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India wants energy transition on its own terms – without phasing out coal and with more grants

GS Paper 3

 Syllabus: Infrastructure (Energy)


Source: TH

 Context: India is unlikely to reach an agreement – ‘just energy transition partnership’ (JETP) – with richer nations this year.



  • According to the IEA, India is the world’s third-largest power consumer.
  • Last year, the country faced one of its worst power crises as a heatwave swept across the nation.
  • Coal use will peak in India between 2030 and 2035, meanwhile, the country needs funding to strengthen its renewable grid and infrastructure.


About JETP with India:

  • The Ministry of External Affairs is considering JETP proposals as India helms the G20 presidency.
  • The G7 industrialised nations, together with Norway, Denmark and the EU, believe a JETP with India will financially empower it to reduce emissions from power production.


Similar pacts:

  • JETPs with South Africa and Indonesia are all about coal phase-out.
  • $15.5 billion for Vietnam to help it transition away from coal, with most of the money as loans.


How does a JETP with India seem unlikely?

  • International funding rests on India committing to a timeline to phase out coal, which is not viable for the country as it will see an increase in energy demand and the possible increase in coal capacity.
  • Hence, India wants a JETP on its own terms – no phase-out of coal and funds for clean energy expansion in the form of grants, not loans.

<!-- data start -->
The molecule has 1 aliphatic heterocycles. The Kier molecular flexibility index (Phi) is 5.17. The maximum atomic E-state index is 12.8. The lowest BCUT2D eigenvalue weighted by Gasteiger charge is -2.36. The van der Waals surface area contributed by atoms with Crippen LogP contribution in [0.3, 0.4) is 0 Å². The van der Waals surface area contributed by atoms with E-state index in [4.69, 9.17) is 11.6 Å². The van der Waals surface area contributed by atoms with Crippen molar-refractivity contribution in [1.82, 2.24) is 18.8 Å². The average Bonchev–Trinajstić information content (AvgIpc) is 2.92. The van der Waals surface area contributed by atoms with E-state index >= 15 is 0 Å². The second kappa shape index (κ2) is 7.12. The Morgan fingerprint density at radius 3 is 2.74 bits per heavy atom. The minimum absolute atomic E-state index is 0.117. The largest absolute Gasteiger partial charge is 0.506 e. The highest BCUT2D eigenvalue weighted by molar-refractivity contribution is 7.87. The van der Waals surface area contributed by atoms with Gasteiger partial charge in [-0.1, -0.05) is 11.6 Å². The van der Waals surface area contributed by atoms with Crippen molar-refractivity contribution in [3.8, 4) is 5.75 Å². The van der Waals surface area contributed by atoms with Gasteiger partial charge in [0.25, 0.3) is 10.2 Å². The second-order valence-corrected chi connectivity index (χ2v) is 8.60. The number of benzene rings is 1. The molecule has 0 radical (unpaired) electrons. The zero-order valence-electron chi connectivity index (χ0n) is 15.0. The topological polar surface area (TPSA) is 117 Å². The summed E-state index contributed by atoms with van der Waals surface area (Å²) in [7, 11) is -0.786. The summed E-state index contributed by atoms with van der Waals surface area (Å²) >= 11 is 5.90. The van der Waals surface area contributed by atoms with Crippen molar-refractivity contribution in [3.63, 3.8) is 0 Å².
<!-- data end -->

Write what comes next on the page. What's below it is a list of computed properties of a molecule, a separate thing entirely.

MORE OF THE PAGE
Coal vs renewable energy debate in India:

  • India has recently relaxed environmental consultations on coal mine expansions, boosted its coal production and cited coal as critical for energy security in global climate dialogues.
  • But the country still aims to reduce coal from the current 50% of its energy mix to about 30% by 2030, while building 500 GW of new renewable capacity by 2030.
  • With renewable energy storage capacity currently weak and expensive, India will phase out coal only when it is sure the transition won’t cause power disruptions.


Challenges for India:

  • At least five Indian states depend heavily on the country’s coal economy.
  • To ensure clean and affordable energy for all while moving away from fossil fuel.
  • To meet its renewable energy targets, India will have to invest an average of $27.9 billion annually up to 2029, but its budget allocations aren’t sufficient.


Way ahead:

  • India’s transition efforts need to be mindful of people’s energy aspirations and alternate livelihood for workers.
  • Even if we cannot cut down on coal, we have to prepare for a phase-down.



India may be able to use its position as G20 leader this year to steer discussions on a deal toward just transition while scaling renewable capacity and investments in new technologies.


Inta Links:

India’s just energy transition is more than a coal story


Mains Links:

Do you think India will meet 50 per cent of its energy needs from renewable energy by 2030? Justify your answer. How will the shift of subsidies from fossil fuels to renewables help achieve the above objective? Explain. (UPSC 2022)